Cats are usually castrated from 5 months old. This helps minimise urine marking (especially in the house), roaming and fighting with other cats (and associated risks of abscesses and FIV infection). Female cats are usually spayed from 5 months old. This prevents any unwanted litters of kittens, and also removes the risk of diseases of the ovaries or uterus later in life

Male dogs can be castrated from 6 months old. This helps reduce the risk of roaming, also it reduces the risk of prostate disease, perineal hernias and anal problems. It also stops them becoming surprise fathers, and of course it eliminates the risk of testicular cancer!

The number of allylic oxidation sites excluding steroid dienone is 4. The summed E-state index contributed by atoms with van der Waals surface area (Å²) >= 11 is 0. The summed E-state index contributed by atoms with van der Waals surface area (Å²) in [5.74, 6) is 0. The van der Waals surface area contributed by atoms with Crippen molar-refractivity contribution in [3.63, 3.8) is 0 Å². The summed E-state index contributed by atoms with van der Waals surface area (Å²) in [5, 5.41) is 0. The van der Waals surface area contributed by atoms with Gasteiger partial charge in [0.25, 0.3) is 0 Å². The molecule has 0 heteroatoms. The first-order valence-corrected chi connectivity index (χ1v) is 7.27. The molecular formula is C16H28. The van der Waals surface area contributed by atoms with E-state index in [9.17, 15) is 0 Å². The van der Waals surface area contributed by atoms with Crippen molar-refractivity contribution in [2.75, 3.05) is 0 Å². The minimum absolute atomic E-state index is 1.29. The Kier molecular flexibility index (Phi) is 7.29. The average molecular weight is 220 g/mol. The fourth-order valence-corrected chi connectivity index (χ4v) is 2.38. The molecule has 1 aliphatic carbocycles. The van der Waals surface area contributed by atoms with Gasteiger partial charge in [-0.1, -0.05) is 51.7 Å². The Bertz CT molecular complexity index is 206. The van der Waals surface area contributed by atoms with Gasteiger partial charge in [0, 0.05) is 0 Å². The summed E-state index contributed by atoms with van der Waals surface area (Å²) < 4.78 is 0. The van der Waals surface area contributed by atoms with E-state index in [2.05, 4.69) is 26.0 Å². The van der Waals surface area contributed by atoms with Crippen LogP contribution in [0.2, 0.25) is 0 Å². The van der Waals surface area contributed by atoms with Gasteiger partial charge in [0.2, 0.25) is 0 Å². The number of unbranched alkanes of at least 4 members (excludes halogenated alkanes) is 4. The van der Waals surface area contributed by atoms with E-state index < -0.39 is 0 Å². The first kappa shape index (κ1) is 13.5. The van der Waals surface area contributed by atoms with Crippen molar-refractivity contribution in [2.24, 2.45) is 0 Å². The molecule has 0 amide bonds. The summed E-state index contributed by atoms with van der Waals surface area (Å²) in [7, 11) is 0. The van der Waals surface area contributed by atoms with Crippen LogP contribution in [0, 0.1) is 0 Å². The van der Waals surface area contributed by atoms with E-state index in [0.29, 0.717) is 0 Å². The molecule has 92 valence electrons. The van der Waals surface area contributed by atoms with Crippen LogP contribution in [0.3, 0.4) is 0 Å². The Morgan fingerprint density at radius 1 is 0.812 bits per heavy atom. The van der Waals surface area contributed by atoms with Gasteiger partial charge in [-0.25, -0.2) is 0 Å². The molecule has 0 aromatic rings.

Female dogs (bitches) can be spayed from 5 months old, either before or after the first season. If neutering is done before the first season it greatly reduces the risk of getting mammary (breast) cancers later on in life. This risk is still reduced if the bitch is neutered after the first season, but by nowhere near as much. It also removes the risk of pyometra (a potentially life-threatening infection of the uterus, usually seen in older dogs), and or course there will be no seasons to cope with and no unwanted litters of puppies.

Rabbits are neutered from 12 weeks of age. It is important to keep the sexes apart before this is done as they can be fertile from a very young age. In males, neutering will decrease aggression whilst in females it prevents the commonest form of cancer in rabbits, uterine cancer which kills many older rabbits.

Plus, statistically, neutered pets live longer!

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